So assuming you have ten to sixteen essays to write, too much schoolwork and not enough time: what should you do? The answer is also pretty simple, but does take a bit more time up front: find a double or triple use for essays when you can. Sure, you thought of that, but have you done it yet? If not, read on. Actually, read on either way, as I will do some prompt analysis for Harvard and the University of California, along with a shout-out to Stanford, with a bonus of some helpful links.

How to Start Your College Application Essay

Back to step one, which is now to print out the prompts for your top target schools and set them side-by-side, along with a few safety schools, and engage in a comparison/contrast exercise. The more times you can reuse an essay as is, or do a bit of editing and reuse it, the better. Of course, you do have to avoid stretching too much when you try to make one essay work for another prompt, and you should definitely do a close read to make sure you did not leave in the name of  college x in your essay to college y  (Seriously: people really do miss details and end up sending an essay addressed to one school to another. For an amusing example of this and some other major boo-boos, listen to the introduction to this episode of This American Life: How I Got Into College.  It only takes a couple of minutes and is good for a laugh, at least.

Getting back to getting started,  if you are entirely new to this game, please dive in and start selecting your schools of interest in the Common App or Coalition portal (or Naviance, if you are using it). You will find that most Common App schools also want some kind of supplemental essay, or essays, or at least some quick responses about yourself. To learn more, get registered, select schools and  then click on the supplementals and essays.  Copy all prompts of interest into a document.  Then come back here  for a lesson on doubling up on essays and so not going crazy (completely) or burning out (utterly) by Thanksgiving.

 

The Harvard Optional Essay and the University of California Personal Insight Prompts:  A comparison

Many students will apply to some University of California campuses as an alternate or backup for one or more Ivy League applications, so let’s look at a comparison of the U.C. essay prompts and Harvard.

Here’s the University of California Prompts, bare-bones version (on the U.C. site, they append quite a bit of commentary to the basic prompts):

  1. Describe an example of your leadership experience in which you have positively influenced others, helped resolve disputes, or contributed to group efforts over time.  
    2. Every person has a creative side, and it can be expressed in many ways: problem solving, original and innovative thinking, and artistically, to name a few. Describe how you express your creative side.
    3. What would you say is your greatest talent or skill? How have you developed and demonstrated that talent over time?  
    4. Describe how you have taken advantage of a significant educational opportunity or worked to overcome an educational barrier you have faced.
    5. Describe the most significant challenge you have faced and the steps you have taken to overcome this challenge. How has this challenge affected your academic achievement?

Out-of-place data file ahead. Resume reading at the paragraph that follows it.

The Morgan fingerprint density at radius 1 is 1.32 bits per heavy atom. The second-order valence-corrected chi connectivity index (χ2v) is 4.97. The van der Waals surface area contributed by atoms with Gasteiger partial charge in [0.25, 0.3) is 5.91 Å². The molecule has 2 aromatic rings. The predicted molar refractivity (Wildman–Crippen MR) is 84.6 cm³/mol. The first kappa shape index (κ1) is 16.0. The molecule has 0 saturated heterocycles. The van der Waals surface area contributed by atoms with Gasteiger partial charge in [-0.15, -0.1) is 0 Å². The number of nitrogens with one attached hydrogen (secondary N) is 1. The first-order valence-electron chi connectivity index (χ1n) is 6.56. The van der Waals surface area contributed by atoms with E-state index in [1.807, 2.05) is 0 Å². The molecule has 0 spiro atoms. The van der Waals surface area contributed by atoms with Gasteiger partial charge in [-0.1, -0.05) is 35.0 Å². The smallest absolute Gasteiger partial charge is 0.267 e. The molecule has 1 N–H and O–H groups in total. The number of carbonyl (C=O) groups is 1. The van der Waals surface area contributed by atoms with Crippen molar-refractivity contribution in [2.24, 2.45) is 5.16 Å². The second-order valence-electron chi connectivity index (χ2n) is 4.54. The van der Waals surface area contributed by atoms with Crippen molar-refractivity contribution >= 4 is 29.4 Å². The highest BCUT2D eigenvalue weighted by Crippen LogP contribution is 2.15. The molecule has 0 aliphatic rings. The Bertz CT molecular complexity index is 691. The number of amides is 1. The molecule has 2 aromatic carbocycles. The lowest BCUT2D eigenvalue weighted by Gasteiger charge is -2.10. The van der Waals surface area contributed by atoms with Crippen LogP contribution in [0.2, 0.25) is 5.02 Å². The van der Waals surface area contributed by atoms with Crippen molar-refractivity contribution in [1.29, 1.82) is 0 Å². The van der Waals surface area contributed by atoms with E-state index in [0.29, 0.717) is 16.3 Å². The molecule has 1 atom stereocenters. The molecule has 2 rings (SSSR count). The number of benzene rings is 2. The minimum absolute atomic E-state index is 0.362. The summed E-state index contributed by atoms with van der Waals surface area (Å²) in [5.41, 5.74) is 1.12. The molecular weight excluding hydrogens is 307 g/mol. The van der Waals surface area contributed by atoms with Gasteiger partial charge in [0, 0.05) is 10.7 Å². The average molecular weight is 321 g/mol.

6.  Describe your favorite academic subject and explain how it has influenced you.
    7. What have you done to make your school or your community a better place?  
    8. What is the one thing that you think sets you apart from other candidates applying to the University of California?

 You choose four of these eight prompts and write them (Caveat to junior college and other transfers—you have a required essay and choose three of these four prompts; here’s a link to the required transfer essay: U.C. Transfer essay).

And now we turn to the Harvard prompts, comparing each to the University of California personal insight prompts, with Stanford’s roommate letter thrown in for fun:

Harvard College Application Essay Prompts for 2016-2017

Essay optional (Hint, hint:  Optional only for those with a scholarship in hand.)

You may wish to include an additional essay (You should)  if you feel that the college application forms do not provide sufficient opportunity to convey important information about yourself or your accomplishments. You may write on a topic of your choice, or you may choose from one of the following topics:

  • Unusual circumstances in your life—Analysis and comparison: Notice that this could pair with the University of California’s prompt 8 (UC 8: What is the one thing that you think sets you apart from other candidates if that thing is some unusual circumstance in your life.
  • Travel or living experiences in other countries— Analysis and comparison: This prompt overlaps with the UC prompt 8 as well, if your unusual circumstance is living abroad. Of course just attending an international school does not make you all that unusual—thousands of American students in international schools, as well as thousands of foreign students apply to Harvard and the U.C.’s. But if you start by visualizing how your life is abroad is different from a suburban American teen (your major competition overall) and then think about how you have some unique view of experience within your living abroad experience, then that is your angle.
    • Oh, and a caveat: In all cases, whether writing for U.C. or for Harvard, please avoid the clichéd essay on a trip. Have a look at this link for some advice on how to write (or not write) the trip essay for either U.C. or Harvard (or anywhere else): Evading the Cliché Step 2.